Kazakh media called for China and the US to leave Kazakhstan alone after the Chinese foreign ministry claimed that the coronavirus had originated in US-funded laboratories in the country.
Gulf powers’ struggle for influence in Central Asia
Iranian efforts, boosted by the Indian-funded deep seaport of Chabahar that serves as a conduit for Indian exports to Central Asia, to benefit in the margin from big Asian power rivalry, has opened the region, including the Caspian basin, to greater competition with the Islamic Republic’s Gulf opponents, Saudi Arabia and the United Arab Emirates.
Iran hopes that geography and Central Asian distrust of past Saudi promotion of its ultra-conservative strand of Islam will work to its advantage.
That hope may not be in vain. Tajik foreign minister Sirodjidin Muhriddin, despite past troubled relations with the Islamic Republic, opted a year ago to ignore a Saudi invitation to attend an Organization of Islamic Cooperation (ICO) conference in the kingdom and visit Iran instead.
Iran has since agreed to invest US$4 billion in the completion of a five kilometre-long tunnel that will link the Tajik capital of Dushanbe with the country’s second-largest city, Khujand.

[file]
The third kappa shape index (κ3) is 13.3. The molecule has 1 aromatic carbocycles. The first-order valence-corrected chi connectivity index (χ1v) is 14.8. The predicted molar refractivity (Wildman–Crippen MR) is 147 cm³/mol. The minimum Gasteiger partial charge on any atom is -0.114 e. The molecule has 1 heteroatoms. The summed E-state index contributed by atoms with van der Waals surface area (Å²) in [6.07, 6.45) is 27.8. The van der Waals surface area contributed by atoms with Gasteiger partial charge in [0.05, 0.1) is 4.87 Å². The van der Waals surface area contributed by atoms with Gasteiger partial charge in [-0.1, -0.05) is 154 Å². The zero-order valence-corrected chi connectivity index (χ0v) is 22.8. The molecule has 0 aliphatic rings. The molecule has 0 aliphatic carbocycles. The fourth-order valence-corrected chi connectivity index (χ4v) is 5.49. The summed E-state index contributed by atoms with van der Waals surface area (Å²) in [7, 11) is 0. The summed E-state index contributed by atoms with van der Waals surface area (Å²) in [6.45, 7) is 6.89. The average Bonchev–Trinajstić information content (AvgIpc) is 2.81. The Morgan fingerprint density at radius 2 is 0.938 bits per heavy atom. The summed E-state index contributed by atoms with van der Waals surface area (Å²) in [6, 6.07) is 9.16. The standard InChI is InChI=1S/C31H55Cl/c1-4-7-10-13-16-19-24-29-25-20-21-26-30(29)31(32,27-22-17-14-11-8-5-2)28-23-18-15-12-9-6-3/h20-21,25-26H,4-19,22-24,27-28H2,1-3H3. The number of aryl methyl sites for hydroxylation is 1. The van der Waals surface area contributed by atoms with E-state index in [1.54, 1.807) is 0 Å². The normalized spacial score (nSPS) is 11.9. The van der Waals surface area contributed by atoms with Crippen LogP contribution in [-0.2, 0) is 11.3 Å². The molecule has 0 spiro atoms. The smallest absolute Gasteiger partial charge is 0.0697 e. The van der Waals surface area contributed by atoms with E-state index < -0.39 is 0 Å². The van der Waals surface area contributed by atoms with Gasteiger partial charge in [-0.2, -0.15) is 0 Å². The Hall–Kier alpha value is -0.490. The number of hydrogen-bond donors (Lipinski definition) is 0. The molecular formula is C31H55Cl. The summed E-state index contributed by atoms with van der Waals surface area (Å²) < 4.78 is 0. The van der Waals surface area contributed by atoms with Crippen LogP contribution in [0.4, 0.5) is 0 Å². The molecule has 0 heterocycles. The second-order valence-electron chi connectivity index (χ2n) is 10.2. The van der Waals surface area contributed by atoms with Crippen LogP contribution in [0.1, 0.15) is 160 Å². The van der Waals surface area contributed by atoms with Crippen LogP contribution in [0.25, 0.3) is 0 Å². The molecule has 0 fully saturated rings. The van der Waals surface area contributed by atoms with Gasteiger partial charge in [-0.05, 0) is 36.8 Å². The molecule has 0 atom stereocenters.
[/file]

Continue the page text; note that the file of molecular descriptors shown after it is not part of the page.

Saudi Arabia and the UAE have fared somewhat better in Azerbaijan and Uzbekistan.
Saudi utility developer ACWA Power, in which China’s state-owned Silk Road Fund has a 49 per cent stake, and the UAE’s Masdar or Abu Dhabi Future Energy Company agreed to invest in Azerbaijani renewable energy projects.
ACWA Power also recently signed agreements in Uzbekistan worth US$ 2.5 billion for the construction of a power plant and a wind farm.
Uzbekistan’s increasing reliance: what is Iran’s trump card
Perhaps Iran’s strongest trump card is that by linking the Caspian to the Arabian Sea it can provide what the Gulf states cannot: cheap and short access to the Indo-Pacific.
Already, Iran is written all over Uzbek President Shavkat Mirziyoev’s transportation infrastructure plans. A decree issued in late 2017 identified various corridors as key to his plans, including the extension of a rail line that connects Uzbekistan’s Termez to Afghanistan’s Mazar-i-Sharif to the Afghan city of Herat from where it would branch out to Iran’s Bandar Abbas port, Chabahar; and Bazargan on the Iranian-Turkish border.
“As Tashkent seeks to diversify its economic relations, Iran continues to loom large in these calculations. For Uzbekistan, not only do Iranian ports offer the shortest and cheapest route to the sea, but several future rail projects cannot be accomplished without Tehran’s active participation,” said Central Asia analyst Umida Hashimova.
Dr. James M. Dorsey is an award-winning journalist and a senior fellow at Nanyang Technological University’s S. Rajaratnam School of International Studies in Singapore. He is also an adjunct senior research fellow at the National University of Singapore’s Middle East Institute. The views expressed in this article are the author’s own and do not necessarily reflect Global Village Space’s editorial policy.